National & International Religion Report Special Report, 1992, pp. 2-3.

    Under David (1 Chron 28:1-29:25), Asa (1 Kings 15:9-24; 2 Chronm 14-16); Elijah (1 Kings 17-18); Jehoshaphat (2 Chron 17; 19:1- 20:33); Hezekiah (2 Kings 18-19; 2 Chron 29-32); Josiah (2 Kings 22:1-23:30)

    Passages related to revival: 2 Chron 7:14, Psa 80:18-19; 85:6; Isa 32:12-17; 35; Jeremiah 33:23; Lamen 3:40-50; Hosea 6:1-3; 14:1-2; Habakkuk 3:2; John 7:38

    W. Duewel, Touch the World Through Prayer, OMS, p. 171.

    Revival is an invasion from heaven that brings a conscious awareness of God. 

    Stephen Olford.

    Revival is that sovereign work of God in which He visits His own people, restoring and releasing them into the fullness of His blessing. 

    Robert Coleman.

    Revival cannot be organized, but we can set our sails to catch the wind from heaven when God chooses to blow upon His people once again.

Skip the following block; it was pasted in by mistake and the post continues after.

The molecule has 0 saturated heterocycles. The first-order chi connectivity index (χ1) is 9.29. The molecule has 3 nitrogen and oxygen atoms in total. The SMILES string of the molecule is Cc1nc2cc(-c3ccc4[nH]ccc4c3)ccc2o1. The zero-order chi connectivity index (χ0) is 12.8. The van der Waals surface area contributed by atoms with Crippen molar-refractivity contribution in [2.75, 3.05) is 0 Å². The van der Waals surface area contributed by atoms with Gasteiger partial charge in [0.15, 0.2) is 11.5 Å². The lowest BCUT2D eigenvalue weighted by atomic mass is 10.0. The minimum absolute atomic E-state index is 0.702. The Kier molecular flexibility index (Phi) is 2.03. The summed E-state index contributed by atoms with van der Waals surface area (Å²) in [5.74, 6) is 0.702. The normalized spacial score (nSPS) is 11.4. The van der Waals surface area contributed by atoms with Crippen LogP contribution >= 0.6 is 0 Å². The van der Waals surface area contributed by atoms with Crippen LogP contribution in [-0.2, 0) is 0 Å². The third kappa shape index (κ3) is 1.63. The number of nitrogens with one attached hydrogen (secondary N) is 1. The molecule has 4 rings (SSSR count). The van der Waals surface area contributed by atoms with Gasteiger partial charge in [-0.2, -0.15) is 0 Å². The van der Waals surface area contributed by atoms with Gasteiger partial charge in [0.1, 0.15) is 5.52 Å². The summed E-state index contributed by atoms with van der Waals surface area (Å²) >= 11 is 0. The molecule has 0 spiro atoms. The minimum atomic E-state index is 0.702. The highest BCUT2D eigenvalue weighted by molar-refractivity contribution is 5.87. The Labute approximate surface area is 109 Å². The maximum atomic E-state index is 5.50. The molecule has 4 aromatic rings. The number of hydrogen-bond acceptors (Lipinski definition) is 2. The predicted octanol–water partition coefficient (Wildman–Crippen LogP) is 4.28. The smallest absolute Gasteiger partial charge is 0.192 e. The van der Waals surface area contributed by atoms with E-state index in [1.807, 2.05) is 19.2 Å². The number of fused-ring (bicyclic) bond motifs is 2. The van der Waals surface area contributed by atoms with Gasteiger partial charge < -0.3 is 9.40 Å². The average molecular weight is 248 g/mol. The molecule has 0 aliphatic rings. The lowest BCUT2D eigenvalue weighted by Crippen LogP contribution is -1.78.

G. Campbell Morgan.

    Revival is the people of God living in the power of an ungrieved, unquenched Spirit. 

    James A. Stewart.

    The kingdom of God is not going to advance by our churches becoming filled with men, but by men in our churches becoming filled with God. 

    Howard Spring.

    A genuine revival without joy in the Lord is as impossible as spring without flowers, or day-dawn without light. 

    C.H. Spurgeon.

    A true revival means nothing less than a revolution, casting out the spirit of worldliness, making God's love triumph in the heart. 

    Andrew Murray.

    A revival means days of heaven on earth. 

    D. Martyn Lloyd-Jones.

    Revival is the church falling in love with Jesus all over again.

    Vance Havner.

    In revival, the minds of people are concentrated upon things of eternity, and there is an awareness that nothing else really matters. 

    Brian Edwards.

    Revival restrains the righteous anger of God, restores the conscious awareness of God, and reveals the gracious activity of God.